Andor Villain Breaks Down Her Rivalry With Fellow Imperial Officer

Spoilers for Andor episode 4 below!

Andor villain star, Denise Gough, breaks down her character’s rivalry with a fellow Imperial officer. The latest entry in the long-running Star Wars franchise stars Diego Luna as Cassian Andor, the smuggler-turned-Rebel spy who helped the Alliance score their first major victory against the evil Galactic Empire in Rogue One: A Star Wars Story. Set five years before the events of Star Wars: Episode IV – A New Hope, the new Disney+ series will chronicle how Cassian became the battle-hardened resistance soldier as the Rebellion grows from small stubborn factions into an organized force that will eventually overcome the power of the Empire. Along with Luna, Andor sees the return of other Rogue One: A Star Wars Story stars to include Forest Whitaker as Saw Gerrera, as well as Genevieve O’Reilly as Senator Mon Mothma.

Episode 4 sees Gough make her Star Wars debut as Dedra Meero, an officer within the Imperial Security Bureau (ISB). During an ISB council meeting, Meero learns of the deadly incident on Ferrix and the stolen Starpath Unit that was recovered. Although the administrative duties regarding Ferrix falls under another ISB officer, Lieutenant Supervisor Blevin (Ben Bailey Smith), she realizes that the missing technology also falls under her jurisdictional duties. Recognizing a possible pattern of insurrectional behavior, she requests access of the Ferrix file which Blevin swiftly denies, highlighting the professional, and likely personal, rivalry between the two ISB officers.

In a recent interview with Total Film, Gough detailed Meero’s rivalry with Blevin in the new Star Wars spinoff series, Andor. The actor described Blevin as « lazy, » highlighting that characteristic as the one that fuels Meero’s animosity toward him. Due to the fact that Meero faces gender discrimination, his lax attitude is offensive to her. Read what the actor said below:

« What better way to feel good about yourself than to rise up in a predominantly male sphere and become the best at that? It’s important to her – detail is important to her. That adversary that I have in there, what she doesn’t like about him is that he’s lazy, and laziness is something that she cannot tolerate. And, without making it too much of a gender specific thing, she is somebody who has to work 10 times harder than him to even get noticed for doing the same thing.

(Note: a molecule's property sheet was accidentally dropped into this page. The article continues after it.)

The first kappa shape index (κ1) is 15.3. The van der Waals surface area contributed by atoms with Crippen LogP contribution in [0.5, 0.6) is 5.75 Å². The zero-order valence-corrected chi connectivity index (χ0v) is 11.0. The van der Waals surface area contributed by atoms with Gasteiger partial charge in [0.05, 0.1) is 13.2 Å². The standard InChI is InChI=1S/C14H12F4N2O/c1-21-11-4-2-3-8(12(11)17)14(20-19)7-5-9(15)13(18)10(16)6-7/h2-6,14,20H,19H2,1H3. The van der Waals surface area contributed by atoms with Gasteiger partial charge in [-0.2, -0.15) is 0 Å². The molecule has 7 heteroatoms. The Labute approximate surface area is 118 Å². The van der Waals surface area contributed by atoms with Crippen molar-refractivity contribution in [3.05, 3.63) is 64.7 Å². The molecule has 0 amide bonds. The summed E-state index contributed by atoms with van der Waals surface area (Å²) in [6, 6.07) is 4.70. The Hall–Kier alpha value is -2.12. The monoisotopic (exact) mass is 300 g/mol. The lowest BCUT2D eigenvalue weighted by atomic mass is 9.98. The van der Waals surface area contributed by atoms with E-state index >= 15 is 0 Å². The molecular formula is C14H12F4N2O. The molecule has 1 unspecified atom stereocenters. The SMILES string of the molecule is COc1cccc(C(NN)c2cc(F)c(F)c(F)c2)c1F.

« What I loved about creating those scenes was I had trained myself to get so good at the language because the space language is really hard, trying to make it sound natural. I remember sitting opposite this actor and feeling so powerful that I was able to speak those words really, really clearly without having to cut and go back. There was something about it where I understood what it would be like for her to sit in front of these men who are telling her ‘Shush now, you’re only here because we’re ticking a box.’ And then she is able to show them where they’re at risk. She can’t afford to f–k up, basically. »

Gough clearly understands that Meero is always fighting against the current with her male colleagues. Although her commanding officer, Major Partagaz (Anton Lesser), recognizes her aptitude, Blevin and much of the council seemingly despises her for her ambition. With Meero being one of only two female members on the ISB council, Gough previously explained that her character has a chip on her shoulder and feels that she must outperform everyone else around her to at least feel as equally respected to her male counterparts. However, her relentless drive to prove her worth to the Empire may greatly affect Cassian, pushing him over the line to truly commit to the Rebellion’s cause.

Andor writer and creator, Tony Gilroy, previously described the series as an origin story for Cassian, covering how the outlaw will finally dedicate his life in service to the Alliance’s goals. Meero’s dogged pursuit of Cassian, coupled with her desire to be seen as an equal among her peers, may end up killing someone close to the future Rebel spy thereby solidifying Cassian’s position with the Rebellion. Meero may inadvertently cause more harm than good for the Empire, unintentionally creating one of the Rebellion’s greatest soldiers as Andor continues.

Source: Total Film